Like the dynamic between McPhee and Gallant in Vegas, Francis could be the liaison between analytics and Babcock. Francis joined Carolina’s front office in 2011 and learned under the leadership of Jim Rutherford before taking the reins as GM in 2014. Rutherford exemplifies the idea that “old-school” hockey and analytics can live together on one roster and still be successful. After all, he’s won three Stanley Cups with two different franchises.
Another example is how the Arizona Coyotes’ analytics-driven GM John Chayka and “old-school” head coach Rick Tocchet have meshed together so well and continually improved the team over the last few seasons:
“When I first took the job, I knew John was big into analytics,” said Tocchet, “so I wondered how that would work – because I don’t believe in coaching where you’ve got to look at numbers the whole time. I’m an eye-test guy too. Since I’ve been here, John has not one time shoved it down my throat. If we’re looking at a trade, or evaluating a guy’s play, he’ll say, ‘this guy’s got good numbers, and here are some of the reasons why.’ And you go, ‘OK, wow, that’s interesting.’ So, it really gave me an open mind and it’s been a real unbelievable marriage, of me integrating with analytics, from being an eye-test guy. There are so many avenues that John uses that make sense – and it’s helped me become a better coach. He doesn’t force it on you. He gives you information subtly, when we need it, and I really appreciate how he’s done that.”(From ‘The NHL’s odd couple: How new-wave Chayka and old-school Tocchet make it work with Coyotes,’ The Athletic – 11/21/19)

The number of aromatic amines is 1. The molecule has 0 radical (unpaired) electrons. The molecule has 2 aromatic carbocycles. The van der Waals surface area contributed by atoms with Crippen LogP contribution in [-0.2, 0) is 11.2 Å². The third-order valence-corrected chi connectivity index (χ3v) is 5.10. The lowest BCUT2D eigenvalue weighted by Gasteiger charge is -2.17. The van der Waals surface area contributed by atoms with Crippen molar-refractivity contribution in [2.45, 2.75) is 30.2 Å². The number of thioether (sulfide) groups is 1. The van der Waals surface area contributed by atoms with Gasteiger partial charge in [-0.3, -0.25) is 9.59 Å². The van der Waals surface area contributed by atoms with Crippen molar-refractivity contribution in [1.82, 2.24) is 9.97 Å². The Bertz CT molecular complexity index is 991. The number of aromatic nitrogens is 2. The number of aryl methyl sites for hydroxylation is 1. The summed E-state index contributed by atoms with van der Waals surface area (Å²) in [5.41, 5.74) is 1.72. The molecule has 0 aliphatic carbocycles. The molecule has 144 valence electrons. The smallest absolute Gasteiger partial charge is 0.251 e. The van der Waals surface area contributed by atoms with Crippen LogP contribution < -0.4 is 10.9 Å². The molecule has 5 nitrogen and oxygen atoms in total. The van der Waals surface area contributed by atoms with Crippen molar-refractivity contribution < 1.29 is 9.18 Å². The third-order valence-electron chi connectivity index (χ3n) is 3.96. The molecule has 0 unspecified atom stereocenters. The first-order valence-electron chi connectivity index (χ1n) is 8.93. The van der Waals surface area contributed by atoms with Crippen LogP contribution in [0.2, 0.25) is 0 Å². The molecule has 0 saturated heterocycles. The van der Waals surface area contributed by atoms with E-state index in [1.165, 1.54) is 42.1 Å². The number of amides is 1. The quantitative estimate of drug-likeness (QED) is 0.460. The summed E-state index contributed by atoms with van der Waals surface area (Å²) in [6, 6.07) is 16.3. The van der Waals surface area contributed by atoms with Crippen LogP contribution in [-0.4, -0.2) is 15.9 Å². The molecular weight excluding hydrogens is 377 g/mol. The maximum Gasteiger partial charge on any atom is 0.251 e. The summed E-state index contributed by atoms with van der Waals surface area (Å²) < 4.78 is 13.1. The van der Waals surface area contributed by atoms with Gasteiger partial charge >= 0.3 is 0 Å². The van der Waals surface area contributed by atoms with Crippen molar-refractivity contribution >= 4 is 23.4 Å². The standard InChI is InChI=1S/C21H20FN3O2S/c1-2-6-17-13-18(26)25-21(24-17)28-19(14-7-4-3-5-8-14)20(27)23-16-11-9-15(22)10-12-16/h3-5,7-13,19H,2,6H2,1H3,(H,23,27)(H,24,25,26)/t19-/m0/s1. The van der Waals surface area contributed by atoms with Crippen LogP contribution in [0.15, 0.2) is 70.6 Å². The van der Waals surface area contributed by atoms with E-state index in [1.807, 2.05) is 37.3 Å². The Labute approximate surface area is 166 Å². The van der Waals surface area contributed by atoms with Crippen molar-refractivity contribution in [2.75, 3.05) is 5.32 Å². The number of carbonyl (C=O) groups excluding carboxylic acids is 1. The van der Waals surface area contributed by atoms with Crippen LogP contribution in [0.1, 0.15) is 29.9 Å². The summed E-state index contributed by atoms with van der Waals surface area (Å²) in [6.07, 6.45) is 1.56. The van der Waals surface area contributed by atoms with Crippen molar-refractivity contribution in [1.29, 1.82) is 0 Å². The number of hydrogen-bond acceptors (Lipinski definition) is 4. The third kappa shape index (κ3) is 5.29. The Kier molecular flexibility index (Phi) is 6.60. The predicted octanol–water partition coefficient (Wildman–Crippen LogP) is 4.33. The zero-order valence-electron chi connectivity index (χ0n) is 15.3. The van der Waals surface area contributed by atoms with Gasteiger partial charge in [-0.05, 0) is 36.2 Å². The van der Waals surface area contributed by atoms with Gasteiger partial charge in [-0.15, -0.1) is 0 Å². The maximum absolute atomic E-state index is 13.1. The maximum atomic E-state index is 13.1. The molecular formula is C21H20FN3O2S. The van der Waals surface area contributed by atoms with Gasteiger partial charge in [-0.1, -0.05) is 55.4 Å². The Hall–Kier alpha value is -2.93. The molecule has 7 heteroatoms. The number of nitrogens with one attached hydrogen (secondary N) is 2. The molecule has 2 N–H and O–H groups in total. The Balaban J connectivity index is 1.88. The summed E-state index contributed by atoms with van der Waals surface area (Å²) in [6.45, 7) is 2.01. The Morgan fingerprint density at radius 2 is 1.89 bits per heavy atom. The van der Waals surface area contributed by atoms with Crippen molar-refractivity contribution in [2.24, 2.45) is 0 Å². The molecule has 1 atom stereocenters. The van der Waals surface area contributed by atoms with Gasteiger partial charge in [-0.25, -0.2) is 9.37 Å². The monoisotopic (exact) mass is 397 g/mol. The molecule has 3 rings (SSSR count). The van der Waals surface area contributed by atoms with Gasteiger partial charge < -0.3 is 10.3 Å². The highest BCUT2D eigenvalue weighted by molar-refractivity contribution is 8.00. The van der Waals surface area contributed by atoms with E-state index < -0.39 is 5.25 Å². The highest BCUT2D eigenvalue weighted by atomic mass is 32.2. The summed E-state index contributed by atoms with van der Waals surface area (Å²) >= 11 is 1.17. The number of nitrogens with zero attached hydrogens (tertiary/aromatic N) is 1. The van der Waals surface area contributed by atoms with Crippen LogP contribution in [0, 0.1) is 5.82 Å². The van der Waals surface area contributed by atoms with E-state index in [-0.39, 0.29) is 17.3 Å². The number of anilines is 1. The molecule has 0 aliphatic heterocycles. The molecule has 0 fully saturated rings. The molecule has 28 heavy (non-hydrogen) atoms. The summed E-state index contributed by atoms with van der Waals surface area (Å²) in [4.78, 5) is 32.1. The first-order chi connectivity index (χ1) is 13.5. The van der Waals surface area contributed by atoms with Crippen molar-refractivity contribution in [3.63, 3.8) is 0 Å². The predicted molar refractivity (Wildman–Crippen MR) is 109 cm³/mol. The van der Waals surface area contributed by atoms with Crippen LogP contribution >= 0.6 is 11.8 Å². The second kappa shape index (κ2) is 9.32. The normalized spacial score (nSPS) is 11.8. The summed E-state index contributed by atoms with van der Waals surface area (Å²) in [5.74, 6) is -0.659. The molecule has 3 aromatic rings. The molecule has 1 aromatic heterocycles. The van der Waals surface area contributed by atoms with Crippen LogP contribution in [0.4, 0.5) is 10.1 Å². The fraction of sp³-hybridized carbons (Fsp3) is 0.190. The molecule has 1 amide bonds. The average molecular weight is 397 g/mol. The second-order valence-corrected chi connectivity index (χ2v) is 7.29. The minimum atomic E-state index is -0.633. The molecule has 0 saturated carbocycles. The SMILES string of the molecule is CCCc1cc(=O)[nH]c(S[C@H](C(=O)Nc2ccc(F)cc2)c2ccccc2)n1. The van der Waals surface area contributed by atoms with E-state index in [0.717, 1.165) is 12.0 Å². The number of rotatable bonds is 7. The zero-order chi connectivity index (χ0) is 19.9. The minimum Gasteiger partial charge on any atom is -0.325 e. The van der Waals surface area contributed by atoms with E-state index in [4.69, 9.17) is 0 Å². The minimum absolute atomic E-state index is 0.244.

If Babcock and Francis can work together constructively and with open minds — and after the way things ended in Toronto, Babcock has no choice but to be open-minded — there’s no doubt that two great hockey figures will put together a successful team. Regardless of what teams are lining up to hire him, Babcock’s best shot at redemption is with the brand-new Seattle expansion franchise.